· · · · · 

The White House’s Dangerous Dance With the Birth Control Mandate

This week, on MSNBC’s Morning Joe, Obama campaign senior advisor David Axelrod signaled that the White House, having finally decided to include coverage of birth control as part of primary health care benefits under health reform after studying it for well over a year, is now “willing to compromise.” Many of my colleagues disagree with my take on the situation, but I am worried that in the end the White House may not hold firm.

· · · · · 

When Bishops Become Bullies

The arrogance of the 350 Bishops of the US Catholic Church is mind-boggling. Though they are facing bankruptcy in many states because of the shameful tradition of priests molesting children, they still have the nerve to claim a right to make moral decisions for women. It is time for the women of America to say no to the bullying of a tiny group of men who will never know what it means to make tough choices about pregnancy; or have a baby; or raise a child; or scramble to care for a family.

· · · · · 

Florida Sen. Marco Rubio Introduces Legislation to Overturn ACA Birth Control Mandate

It seems that no reproductive justice victory can stand free of assault by the anti-choice set. On Monday, January 30, Sen. Marco Rubio (R-Fla) introduced legislation that would overturn the Department of Health and Human Services mandate requiring religiously-affiliated organizations to provide free birth control with their employee health plan packages.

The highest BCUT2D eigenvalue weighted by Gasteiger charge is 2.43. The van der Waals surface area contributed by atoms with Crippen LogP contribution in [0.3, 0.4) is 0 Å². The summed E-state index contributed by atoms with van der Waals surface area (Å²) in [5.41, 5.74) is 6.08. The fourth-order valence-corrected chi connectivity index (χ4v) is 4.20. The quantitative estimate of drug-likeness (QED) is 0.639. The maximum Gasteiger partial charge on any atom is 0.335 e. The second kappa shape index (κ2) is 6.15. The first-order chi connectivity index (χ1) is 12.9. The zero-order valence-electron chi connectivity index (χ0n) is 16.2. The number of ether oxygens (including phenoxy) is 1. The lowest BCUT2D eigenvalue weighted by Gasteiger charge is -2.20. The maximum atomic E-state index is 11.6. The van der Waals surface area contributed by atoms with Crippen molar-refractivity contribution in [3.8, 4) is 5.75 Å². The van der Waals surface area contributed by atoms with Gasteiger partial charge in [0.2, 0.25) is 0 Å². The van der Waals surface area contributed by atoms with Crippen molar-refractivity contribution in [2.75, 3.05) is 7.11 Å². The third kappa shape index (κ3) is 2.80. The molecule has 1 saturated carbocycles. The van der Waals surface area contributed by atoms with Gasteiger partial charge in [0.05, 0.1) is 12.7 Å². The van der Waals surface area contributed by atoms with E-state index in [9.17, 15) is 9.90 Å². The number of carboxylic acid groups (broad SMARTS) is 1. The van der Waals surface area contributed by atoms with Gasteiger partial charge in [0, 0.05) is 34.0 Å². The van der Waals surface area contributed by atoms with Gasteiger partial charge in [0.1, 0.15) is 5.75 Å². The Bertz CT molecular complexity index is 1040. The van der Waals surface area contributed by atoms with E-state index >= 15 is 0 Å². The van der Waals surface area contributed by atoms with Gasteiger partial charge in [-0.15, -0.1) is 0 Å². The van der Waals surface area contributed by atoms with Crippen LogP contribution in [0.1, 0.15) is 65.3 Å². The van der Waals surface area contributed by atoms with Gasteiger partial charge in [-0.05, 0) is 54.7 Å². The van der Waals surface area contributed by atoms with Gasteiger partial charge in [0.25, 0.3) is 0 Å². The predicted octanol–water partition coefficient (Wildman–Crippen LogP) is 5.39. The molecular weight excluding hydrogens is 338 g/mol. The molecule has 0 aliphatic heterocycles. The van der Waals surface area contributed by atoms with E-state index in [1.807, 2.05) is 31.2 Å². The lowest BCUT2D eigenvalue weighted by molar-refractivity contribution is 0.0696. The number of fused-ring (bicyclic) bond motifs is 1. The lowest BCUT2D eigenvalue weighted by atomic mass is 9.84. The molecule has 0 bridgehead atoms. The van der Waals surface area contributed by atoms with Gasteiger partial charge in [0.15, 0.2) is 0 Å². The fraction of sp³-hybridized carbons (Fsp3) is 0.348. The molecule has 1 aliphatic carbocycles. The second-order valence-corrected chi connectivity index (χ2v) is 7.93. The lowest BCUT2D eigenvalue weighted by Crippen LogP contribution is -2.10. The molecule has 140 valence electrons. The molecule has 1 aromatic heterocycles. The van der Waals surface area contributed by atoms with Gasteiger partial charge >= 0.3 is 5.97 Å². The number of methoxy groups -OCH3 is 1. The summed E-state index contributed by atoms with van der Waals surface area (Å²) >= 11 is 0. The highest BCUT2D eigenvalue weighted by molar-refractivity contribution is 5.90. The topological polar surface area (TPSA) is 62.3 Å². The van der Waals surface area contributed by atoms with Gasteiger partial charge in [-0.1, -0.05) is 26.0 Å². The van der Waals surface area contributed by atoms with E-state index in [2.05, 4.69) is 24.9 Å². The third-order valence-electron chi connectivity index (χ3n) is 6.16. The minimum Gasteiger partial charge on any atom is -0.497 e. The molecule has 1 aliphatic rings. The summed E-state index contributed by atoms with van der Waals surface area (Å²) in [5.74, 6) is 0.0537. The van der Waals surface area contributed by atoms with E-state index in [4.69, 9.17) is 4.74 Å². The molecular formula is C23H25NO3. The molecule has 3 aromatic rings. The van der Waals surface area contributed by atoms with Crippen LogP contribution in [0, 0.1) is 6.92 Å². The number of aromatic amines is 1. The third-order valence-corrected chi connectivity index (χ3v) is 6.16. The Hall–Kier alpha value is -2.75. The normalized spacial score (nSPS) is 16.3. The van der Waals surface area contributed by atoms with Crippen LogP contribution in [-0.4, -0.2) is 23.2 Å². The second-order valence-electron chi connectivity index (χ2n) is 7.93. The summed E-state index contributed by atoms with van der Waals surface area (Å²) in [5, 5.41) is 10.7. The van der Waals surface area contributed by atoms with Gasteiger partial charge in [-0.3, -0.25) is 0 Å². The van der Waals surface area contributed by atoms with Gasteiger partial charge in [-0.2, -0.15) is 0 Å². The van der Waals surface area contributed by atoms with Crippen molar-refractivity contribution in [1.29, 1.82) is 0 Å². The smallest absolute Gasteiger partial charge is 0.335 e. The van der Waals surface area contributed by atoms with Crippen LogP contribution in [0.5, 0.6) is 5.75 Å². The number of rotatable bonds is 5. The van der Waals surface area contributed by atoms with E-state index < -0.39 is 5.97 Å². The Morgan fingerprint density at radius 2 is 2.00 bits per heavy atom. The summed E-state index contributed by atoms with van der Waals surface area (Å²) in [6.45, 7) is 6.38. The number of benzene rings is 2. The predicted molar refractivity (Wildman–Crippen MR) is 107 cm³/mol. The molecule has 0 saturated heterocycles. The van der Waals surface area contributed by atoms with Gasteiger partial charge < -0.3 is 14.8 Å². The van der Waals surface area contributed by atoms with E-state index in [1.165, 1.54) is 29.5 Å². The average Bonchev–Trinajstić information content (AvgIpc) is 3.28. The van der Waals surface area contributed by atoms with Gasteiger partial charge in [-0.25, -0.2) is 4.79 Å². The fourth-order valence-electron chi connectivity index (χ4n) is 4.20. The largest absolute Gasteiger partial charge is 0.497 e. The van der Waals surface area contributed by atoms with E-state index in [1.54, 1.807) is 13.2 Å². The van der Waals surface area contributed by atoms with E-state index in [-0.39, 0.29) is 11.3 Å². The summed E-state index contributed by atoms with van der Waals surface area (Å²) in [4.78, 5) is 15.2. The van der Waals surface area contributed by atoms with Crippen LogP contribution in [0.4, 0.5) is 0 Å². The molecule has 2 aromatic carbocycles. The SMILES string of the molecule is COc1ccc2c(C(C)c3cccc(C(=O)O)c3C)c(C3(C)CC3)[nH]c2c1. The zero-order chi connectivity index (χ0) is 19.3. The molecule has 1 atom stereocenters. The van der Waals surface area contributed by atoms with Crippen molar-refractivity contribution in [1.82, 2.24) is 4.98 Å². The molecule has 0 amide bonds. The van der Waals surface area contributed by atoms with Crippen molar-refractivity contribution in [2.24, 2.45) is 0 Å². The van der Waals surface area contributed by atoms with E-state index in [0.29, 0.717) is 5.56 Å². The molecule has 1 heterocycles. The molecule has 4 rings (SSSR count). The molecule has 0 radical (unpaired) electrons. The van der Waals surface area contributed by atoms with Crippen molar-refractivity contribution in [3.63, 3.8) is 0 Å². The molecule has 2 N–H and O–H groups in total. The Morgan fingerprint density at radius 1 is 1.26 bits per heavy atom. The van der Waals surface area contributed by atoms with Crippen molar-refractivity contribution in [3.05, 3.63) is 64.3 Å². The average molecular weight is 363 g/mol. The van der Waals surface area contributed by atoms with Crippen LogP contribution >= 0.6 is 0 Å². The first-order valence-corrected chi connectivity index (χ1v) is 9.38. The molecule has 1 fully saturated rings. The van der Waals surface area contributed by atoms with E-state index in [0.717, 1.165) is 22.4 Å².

· · · · · 

Birth Control And Government: The Right of Refusal Should Belong to Women

NCJW and our colleagues in the faith community understand that this is an issue of religious liberty — although there are differing religious views on the use of contraception, it should be up to women to decide on whether and when to use contraception based on their own beliefs and needs.

· · · · · 

Who Decides? Delays and Barriers to Accessing Birth Control at Georgetown University

Although Georgetown’s student health insurance doesn’t cover contraception, it does cover birth control pills when they’re prescribed for medical reasons other than preventing pregnancy. But barriers to access illustrate the consequences for women’s health when university administrators dictate which reasons for a birth control prescription are the “right” reasons.

· · · · ·